Passion4Sci

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From personal experience, if you're on your FOB, or forward operating base, and are not on a watch shift, Ambien is perfectly fine, provided that after your sleep, you do not compromise mission integrity by being sluggish and groggy.

Benzodiazepines are a totally different story. It surprises me that, after the soldier in the article was prescribed clonazepam, he was able to return to mission readiness. When I was Rx'd clonazepam and quietiapine for post-traumatic stress in-country, I was put on a restriction that I couldn't participate in anything outside of the perimeter within 72h of taking the lorazepam. I was told by my CO that benzos were "not fit" for military use, and that as soon as we redeployed to Hood, I'd be drummed out of the army, issued a dishonorable, etc. I couldn't find any supporting Army documentation and of course, his threat went unrealized.

I am still on the fence about SSRIs for soldiers w/ PTSD. I don't like how all the research w/ SSRI fails to address combat trauma specifically, and it's possible that eliminating the reuptake of serotonin or norepinephrine in a pt or soldier who doesn't have a serotonin/norepi deficiency could be dangerous, as noted in the article. I was Rx'd Sertraline 50 and after 48 hours I had terrible suicidal ideation. Discontinued use and informed meddac.

It's a very nasty issue. For me as a squad leader, as long as mission readiness was never impacted, I had no problems with my soldiers taking sleeping aids or benzodiazepines. Being "less aware to noise" is the primary reason we take sleep medication in theater. Posts are busy, busy places at all hours of the day and night, and sleeping through the racket can be challenging no matter how tired one is, and base security is not compromised at all by sleeping aids (As long as everyone does the right thing). Thanks for the article, I hadn't seen that.
 

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http://www.time.com/time/nation/article/0,8599,1811858,00.html

Anyone else think it could be dangerous in a combat-type situation to have soldiers taking Ambien? Isn't it possible they would be less aware of noises, etc. if they're asleep because of the Ambien? Just curious.
This is a good topic.

I really like Gurnee, IL BTW. Six flags there is nice and I believe there's a restaurant called Saluto's that is awesome there.

Thread successfully hijacked :hijacked:
 

MountainPharmD

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I tell you, war is Hell! William Tecumseh Sherman addressing the graduating class of the Michigan Military Academy, 1879
Shell shock, battle fatigue, or the new term combat stress reaction have been around as long as men have warred against each other. It has been the last 90 or so years that it has been recognized officially and studied. The article is discussing the way the military is currently dealing with it.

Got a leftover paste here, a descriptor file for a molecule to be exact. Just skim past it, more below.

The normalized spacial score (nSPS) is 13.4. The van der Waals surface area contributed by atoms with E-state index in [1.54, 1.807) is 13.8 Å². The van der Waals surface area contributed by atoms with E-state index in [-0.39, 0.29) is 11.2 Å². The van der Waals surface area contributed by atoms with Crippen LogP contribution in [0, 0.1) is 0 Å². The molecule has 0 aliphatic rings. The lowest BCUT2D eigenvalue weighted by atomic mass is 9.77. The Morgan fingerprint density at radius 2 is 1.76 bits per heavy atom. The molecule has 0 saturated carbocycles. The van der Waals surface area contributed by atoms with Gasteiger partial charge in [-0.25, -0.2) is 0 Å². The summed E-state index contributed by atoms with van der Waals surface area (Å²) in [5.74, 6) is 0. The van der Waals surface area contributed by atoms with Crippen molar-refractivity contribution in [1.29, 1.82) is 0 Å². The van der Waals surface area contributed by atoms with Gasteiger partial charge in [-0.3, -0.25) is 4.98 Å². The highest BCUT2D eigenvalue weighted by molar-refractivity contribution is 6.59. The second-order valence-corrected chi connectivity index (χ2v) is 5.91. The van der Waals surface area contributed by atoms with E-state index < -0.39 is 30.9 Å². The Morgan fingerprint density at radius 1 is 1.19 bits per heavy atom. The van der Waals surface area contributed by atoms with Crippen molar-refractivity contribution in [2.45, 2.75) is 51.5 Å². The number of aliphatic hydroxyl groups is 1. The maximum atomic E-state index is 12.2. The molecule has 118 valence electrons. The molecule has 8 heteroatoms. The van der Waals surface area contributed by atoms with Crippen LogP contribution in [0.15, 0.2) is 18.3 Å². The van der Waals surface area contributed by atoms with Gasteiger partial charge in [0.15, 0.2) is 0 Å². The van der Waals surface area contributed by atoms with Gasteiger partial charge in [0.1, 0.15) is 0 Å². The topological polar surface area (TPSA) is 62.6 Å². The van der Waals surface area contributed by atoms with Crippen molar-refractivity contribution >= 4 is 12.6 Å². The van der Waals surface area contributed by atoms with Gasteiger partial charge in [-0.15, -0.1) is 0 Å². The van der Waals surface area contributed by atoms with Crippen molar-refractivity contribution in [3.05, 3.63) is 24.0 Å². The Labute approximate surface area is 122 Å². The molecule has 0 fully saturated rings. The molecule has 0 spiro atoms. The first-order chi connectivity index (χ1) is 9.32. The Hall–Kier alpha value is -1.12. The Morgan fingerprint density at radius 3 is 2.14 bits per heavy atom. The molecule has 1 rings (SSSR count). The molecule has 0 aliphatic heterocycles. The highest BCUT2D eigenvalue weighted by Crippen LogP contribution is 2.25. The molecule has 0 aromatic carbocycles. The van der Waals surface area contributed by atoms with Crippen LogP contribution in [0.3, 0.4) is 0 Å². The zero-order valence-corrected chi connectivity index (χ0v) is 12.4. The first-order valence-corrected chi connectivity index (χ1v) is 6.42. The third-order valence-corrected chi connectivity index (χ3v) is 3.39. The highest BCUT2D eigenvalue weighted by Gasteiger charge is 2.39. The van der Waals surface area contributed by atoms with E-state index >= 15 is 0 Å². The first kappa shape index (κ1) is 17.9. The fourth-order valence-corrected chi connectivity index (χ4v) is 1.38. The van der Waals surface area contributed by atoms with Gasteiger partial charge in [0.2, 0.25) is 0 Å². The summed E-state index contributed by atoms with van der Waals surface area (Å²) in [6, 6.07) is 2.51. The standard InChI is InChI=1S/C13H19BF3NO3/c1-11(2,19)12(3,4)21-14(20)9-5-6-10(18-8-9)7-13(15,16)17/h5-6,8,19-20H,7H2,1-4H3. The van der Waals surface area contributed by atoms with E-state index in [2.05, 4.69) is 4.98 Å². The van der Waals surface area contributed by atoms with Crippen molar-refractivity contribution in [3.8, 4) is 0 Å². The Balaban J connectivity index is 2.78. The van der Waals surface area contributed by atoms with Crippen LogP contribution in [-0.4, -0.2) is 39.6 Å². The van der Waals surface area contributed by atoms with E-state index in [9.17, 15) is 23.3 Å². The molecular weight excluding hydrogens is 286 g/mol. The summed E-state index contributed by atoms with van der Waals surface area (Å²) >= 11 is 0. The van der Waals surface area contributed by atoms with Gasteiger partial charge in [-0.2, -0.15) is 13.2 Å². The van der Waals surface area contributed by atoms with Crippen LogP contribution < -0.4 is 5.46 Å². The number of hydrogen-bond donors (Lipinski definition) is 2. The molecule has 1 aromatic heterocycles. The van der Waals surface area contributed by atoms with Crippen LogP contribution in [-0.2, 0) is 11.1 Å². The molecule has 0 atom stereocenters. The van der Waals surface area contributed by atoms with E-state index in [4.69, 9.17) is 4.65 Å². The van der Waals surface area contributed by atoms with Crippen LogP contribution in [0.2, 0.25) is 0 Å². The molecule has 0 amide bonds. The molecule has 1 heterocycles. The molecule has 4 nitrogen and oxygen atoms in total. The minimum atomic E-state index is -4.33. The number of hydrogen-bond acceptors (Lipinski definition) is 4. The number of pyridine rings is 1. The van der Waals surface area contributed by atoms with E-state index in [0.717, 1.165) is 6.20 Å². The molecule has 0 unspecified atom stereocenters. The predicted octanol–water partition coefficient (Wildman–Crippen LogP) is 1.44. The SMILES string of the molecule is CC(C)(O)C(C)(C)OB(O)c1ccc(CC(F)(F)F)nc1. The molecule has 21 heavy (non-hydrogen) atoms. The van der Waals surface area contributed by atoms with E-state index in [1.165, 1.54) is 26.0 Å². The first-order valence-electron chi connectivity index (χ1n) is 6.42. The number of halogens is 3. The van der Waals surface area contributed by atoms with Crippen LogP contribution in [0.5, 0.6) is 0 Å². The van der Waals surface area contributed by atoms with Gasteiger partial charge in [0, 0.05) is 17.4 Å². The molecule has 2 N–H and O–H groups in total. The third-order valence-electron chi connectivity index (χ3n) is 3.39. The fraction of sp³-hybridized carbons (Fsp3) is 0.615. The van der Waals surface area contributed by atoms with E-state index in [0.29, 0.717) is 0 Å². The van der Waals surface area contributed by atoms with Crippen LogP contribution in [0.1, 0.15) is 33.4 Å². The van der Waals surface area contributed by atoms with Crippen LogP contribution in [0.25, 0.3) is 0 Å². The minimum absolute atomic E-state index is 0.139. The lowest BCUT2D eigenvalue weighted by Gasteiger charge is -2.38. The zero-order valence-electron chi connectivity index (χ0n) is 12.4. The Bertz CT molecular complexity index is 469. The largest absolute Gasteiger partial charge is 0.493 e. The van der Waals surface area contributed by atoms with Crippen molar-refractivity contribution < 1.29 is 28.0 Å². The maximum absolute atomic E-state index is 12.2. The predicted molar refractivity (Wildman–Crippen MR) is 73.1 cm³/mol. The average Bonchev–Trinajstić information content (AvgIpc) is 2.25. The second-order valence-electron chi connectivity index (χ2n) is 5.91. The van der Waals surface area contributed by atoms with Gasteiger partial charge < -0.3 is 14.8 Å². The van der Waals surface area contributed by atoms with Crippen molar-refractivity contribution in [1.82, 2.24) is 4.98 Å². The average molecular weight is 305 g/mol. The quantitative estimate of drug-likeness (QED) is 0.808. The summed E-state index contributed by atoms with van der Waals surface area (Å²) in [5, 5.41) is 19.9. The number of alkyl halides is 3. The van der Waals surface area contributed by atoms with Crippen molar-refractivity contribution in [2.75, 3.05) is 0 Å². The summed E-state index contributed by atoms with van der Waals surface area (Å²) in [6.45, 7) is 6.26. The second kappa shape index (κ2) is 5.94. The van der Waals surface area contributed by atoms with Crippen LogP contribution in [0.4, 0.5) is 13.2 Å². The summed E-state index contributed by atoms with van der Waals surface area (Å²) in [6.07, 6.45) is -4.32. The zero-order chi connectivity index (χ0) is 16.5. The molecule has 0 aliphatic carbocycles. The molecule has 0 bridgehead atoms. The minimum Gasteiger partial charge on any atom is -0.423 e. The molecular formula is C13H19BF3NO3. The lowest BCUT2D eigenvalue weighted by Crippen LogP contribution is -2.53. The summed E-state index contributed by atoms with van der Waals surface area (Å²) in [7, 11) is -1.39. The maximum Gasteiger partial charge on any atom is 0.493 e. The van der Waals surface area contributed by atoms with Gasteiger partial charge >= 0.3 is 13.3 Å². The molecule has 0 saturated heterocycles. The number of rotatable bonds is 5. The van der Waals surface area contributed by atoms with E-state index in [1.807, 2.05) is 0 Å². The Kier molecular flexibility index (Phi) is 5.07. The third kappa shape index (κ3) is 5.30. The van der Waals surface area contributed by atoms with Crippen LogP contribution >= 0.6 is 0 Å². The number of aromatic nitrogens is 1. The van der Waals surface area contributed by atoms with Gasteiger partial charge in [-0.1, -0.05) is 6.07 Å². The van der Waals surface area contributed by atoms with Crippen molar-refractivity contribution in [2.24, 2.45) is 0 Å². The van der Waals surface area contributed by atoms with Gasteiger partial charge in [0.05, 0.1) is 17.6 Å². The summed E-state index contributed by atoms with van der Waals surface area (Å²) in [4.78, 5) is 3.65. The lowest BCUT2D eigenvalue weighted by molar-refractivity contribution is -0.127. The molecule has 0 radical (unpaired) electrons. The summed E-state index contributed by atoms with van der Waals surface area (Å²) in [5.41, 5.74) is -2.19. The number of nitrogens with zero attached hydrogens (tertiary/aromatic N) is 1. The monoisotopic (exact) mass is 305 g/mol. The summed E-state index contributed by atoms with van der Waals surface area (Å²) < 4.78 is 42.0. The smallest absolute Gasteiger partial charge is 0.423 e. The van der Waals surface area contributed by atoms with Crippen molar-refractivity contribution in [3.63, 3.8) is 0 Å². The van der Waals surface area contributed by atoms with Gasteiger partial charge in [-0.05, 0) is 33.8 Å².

I skimmed it real quick and did not see any mention of Ambien used in a combat zone. Psychiatric problems are nothing new for those serving in a war zone. I do not see why it would be a problem for those disorders to be treated the same as they would in the civilian world.
 
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Monalyce

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Benzodiazepines are a totally different story. It surprises me that, after the soldier in the article was prescribed clonazepam, he was able to return to mission readiness.
I was totally surprised by that too. My own experience with benzodiazepines, even just taken pre-MRI, etc, is such that I can't imagine being able to think as clearly or act as quickly. My foremost concern with the article is the safety of the soldiers.

I really like Gurnee, IL BTW. Six flags there is nice and I believe there's a restaurant called Saluto's that is awesome there.
Heh. If you lived in Gurnee you would loathe Six Flags. However, my family has been eating regularly at Saluto's for almost 20 years...you can't prefer Olive Garden after eating there :D
 

Passion4Sci

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I skimmed it real quick and did not see any mention of Ambien used in a combat zone. Psychiatric problems are nothing new for those serving in a war zone. I do not see why it would be a problem for those disorders to be treated the same as they would in the civilian world.
The Army estimates that authorized drug use splits roughly fifty-fifty between troops taking antidepressants — largely the class of drugs that includes Prozac and Zoloft — and those taking prescription sleeping pills like Ambien.
4th paragraph.

I do not see why it would be a problem for those disorders to be treated the same as they would in the civilian world.
In garrison, there's no problem with treating it just like it'd be treated in a "civilian world." But when deployed, you couldn't be further from a "civilian world." An entirely different ruleset applies when you take that convoy from Kuwait into Iraq. Or, for the lucky ones, the bird into Balad!